In the Senate, Sen. Jim Davis, R-Franklin, is moving NCCAT’s ball up the field — and he may have already found the end zone. The senator is feeling good — “Right now, cautiously optimistic” — and is confident that the center will have a home in the Senate’s budget.
“It appears to be in the Senate budget. It appears we’ve saved it,” Davis said. “It’ll be non-recurring money. It’ll be in there, but it might be on life support, but that’s better than not being in there at all.”
That’s the day Davis dreads. He suspects that if the Cullowhee teaching center is ever left wanting once the final budget is drawn up, it’ll be gone for good.
“I’m really fearful that once it goes away it’ll be very hard to get it back,” Davis said.
That fear is also real for Thompson. He’d hate to see the funding go away, because he’d hate to see the teaching center go away.
“We create teachers with dignity and respect,” Thompson said. “That’s really important.”
That’s part of the pitch the director’s been giving in Raleigh. Trying to find funds to save NCCAT, an institution he sees as vital for North Carolina teachers.
“I still get excited about it,” Thompson said. “I’ve seen what it does. I’ve see people that come there that are ready to quit. Then they become excited and energized and stay.”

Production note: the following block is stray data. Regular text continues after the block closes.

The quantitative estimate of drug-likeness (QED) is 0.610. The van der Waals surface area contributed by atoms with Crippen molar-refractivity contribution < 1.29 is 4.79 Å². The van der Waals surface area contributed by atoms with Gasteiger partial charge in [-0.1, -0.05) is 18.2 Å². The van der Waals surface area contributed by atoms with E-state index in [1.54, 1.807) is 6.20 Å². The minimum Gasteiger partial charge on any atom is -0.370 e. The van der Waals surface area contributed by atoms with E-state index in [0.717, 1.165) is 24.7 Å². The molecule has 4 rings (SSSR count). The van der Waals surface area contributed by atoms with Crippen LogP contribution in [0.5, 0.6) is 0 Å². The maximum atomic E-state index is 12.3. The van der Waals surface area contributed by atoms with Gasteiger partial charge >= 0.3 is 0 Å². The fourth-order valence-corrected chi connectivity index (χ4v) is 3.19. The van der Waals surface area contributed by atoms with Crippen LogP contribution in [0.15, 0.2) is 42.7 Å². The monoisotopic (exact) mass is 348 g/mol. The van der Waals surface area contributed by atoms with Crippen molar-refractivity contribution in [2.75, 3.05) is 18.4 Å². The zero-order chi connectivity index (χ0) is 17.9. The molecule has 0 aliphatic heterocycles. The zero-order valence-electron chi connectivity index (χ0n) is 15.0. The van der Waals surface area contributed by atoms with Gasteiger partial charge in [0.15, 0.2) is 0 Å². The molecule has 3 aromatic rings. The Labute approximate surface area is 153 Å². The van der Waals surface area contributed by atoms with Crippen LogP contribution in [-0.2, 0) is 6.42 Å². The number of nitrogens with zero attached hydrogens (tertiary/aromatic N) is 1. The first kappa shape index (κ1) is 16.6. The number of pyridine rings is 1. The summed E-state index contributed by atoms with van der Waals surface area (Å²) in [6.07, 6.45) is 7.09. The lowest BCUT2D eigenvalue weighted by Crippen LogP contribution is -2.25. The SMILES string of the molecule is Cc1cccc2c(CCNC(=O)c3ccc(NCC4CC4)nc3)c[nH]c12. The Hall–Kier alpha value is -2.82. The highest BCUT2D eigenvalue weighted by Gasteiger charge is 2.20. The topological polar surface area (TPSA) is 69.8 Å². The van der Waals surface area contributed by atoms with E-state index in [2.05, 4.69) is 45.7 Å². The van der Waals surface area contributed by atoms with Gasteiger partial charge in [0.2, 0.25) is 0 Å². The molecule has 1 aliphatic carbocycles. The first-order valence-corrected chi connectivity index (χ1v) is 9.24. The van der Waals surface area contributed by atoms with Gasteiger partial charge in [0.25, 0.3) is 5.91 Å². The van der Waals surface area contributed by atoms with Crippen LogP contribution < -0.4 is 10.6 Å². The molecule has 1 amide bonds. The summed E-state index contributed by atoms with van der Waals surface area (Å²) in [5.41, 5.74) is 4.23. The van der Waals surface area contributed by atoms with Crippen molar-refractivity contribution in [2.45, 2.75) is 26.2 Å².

What is NCCAT?
The North Carolina Center for the Advancement of Teaching is intended to be a place of learning and professional development for the state’s teachers.
“We want them to learn how to become learners again,” said NCCAT Executive Director Richard Thompson.
The teaching center is based in Cullowhee, with another facility in Ocracoke. Each year, more than a thousand educators participate in the center’s programs.
This year, the teaching center has focused on four areas: early grades literacy, digital learning, beginning teacher support and teacher leadership. The focus on early grades literacy is connected to the state’s Read to Achieve Act, a 2012 law that holds students back in the third grade if they are not reading on grade level.
Thompson said that programs at the center are designed to engage and inspire teachers.
“We design our program where they have to participate,” the director said. “We don’t over Power Point them.”
Thompson also cited communication as important. He stressed that ample opportunity was provided for teachers at the center to talk shop.
“They have time to talk to each other,” Thompson said, describing common-area scenes of teachers excited about their profession. “You’ll find them in there, after midnight, talking with each other about teaching.”
Last year, NCCAT was not included in Gov. Pat McCrory’s proposed budget. The center ended up securing funding before the budgetary process was over, but in a non-recurring capacity.
That means the teaching center is left wandering again at the end of the current fiscal cycle. Either legislators will find the money for the center during the General Assembly’s short session, or NCCAT will close up shop at the end of June.